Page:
Category Archives: Web Design

Centring Images Using CSS

While working on my latest theme, I wanted a way to centre images. CSS 2 doesn’t have any native way to centre align an image. But there is one way to force the image to be centred:

img.centred {display: block;margin-left: auto;margin-right: auto;}

This CSS code specifies that the image should be displayed as a block and the left and right margins are automatically sized, forcing the image to be centred.

WordPress 2.5 and Page ID’s

I’m currently working on a small project for a local business. As I’m under pressure for time, I’m using WordPress as a CMS.

Because I use pages for the site content, there are times when I need to know the page ID. For some reason the developers have decided it would be better that the admin interface no longer shows the page ID.

According to this thread on the WordPress forums, the solution is to mouse over the page link and check the URL in the browser status bar. Not a very elegant solution if you ask me. Help is at hand. Thanks to Nick Ohrn, there’s a plugin available to restore page ID’s. You can grab it from the official Restore ID WordPress plugin page.

WordPress and Page Templates

I’ve been doing a lot of work recently on my employers website. I had been using Joomla as a content management system, but it was overkill for what I wanted, and I found that it wasn’t the most stable of platforms. (Frequently, and for no apparent reason, pages that were published would suddenly become unpublished.) It was more hassle than it was worth, so I got rid of it and installed WordPress instead.

I decided on WordPress as I’m familiar with it, and with a couple of tweaks to the settings it no longer resembled a blog. It was relatively easy to design a simple template, and get the site up and running, but I did have one major issue. I needed an Events page and a News page to display what would traditionally be considered blog postings . The idea was that each page would be linked to one specific category and one category only. In other words, posts in the Events category would only appear on the Events page and posts in the News category would only appear on the News page.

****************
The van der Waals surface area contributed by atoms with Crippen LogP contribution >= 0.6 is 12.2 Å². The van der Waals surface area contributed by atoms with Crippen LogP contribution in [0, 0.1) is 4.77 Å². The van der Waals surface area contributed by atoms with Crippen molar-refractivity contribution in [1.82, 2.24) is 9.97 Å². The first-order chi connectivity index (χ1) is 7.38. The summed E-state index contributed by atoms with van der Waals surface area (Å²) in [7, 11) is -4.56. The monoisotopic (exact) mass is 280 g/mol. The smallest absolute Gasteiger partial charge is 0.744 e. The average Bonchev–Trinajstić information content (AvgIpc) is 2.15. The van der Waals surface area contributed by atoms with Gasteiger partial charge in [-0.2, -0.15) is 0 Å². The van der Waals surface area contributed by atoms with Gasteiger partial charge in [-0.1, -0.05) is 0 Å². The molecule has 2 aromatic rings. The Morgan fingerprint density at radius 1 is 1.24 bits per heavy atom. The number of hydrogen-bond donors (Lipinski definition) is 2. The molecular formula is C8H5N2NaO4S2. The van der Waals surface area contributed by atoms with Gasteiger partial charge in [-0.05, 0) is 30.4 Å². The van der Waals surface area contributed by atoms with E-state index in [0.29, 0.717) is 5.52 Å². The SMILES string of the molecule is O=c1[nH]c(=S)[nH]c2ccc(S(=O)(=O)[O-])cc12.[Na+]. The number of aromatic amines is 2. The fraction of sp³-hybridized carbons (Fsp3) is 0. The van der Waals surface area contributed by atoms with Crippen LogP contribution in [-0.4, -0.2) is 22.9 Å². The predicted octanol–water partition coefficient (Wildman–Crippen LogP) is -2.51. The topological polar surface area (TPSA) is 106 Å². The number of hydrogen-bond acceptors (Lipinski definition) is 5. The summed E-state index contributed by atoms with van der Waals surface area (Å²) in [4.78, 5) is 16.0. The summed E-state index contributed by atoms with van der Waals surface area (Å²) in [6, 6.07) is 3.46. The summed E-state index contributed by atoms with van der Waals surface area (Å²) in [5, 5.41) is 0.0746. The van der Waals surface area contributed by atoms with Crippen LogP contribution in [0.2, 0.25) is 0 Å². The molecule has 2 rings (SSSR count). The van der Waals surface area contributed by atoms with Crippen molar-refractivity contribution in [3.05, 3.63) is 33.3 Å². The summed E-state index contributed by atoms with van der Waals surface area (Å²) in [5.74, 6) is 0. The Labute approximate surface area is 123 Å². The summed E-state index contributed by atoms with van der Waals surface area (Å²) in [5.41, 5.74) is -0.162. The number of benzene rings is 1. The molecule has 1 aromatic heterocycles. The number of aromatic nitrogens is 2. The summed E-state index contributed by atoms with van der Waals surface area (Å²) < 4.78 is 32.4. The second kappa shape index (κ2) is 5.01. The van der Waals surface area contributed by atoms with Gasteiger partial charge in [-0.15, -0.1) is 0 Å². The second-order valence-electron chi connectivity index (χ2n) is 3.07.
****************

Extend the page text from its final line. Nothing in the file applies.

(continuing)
While WordPress does allow you to specify a static page as your “Front Page” and another page as a “Posts Page”, there doesn’t seem to be an easy way to force WordPress to use two Post Pages, or to restrict a Post Page to just one category. One idea I played around with was to edit the header.php file and manually add the links to the actual categories. WordPress would then display the resulting page using archives.php. It’s then a simple enough matter to edit the file to display the posts as needed. It’s a quick solution but it does pose two problems:

  • The links are hard-coded into the header.php file. If for some reason the links are changed, or if the theme is updated, then the links have to be manually changed again.
  • Using links in this manner doesn’t give the same flexibility as allowing WordPress to manage the navigation, Pages and Posts.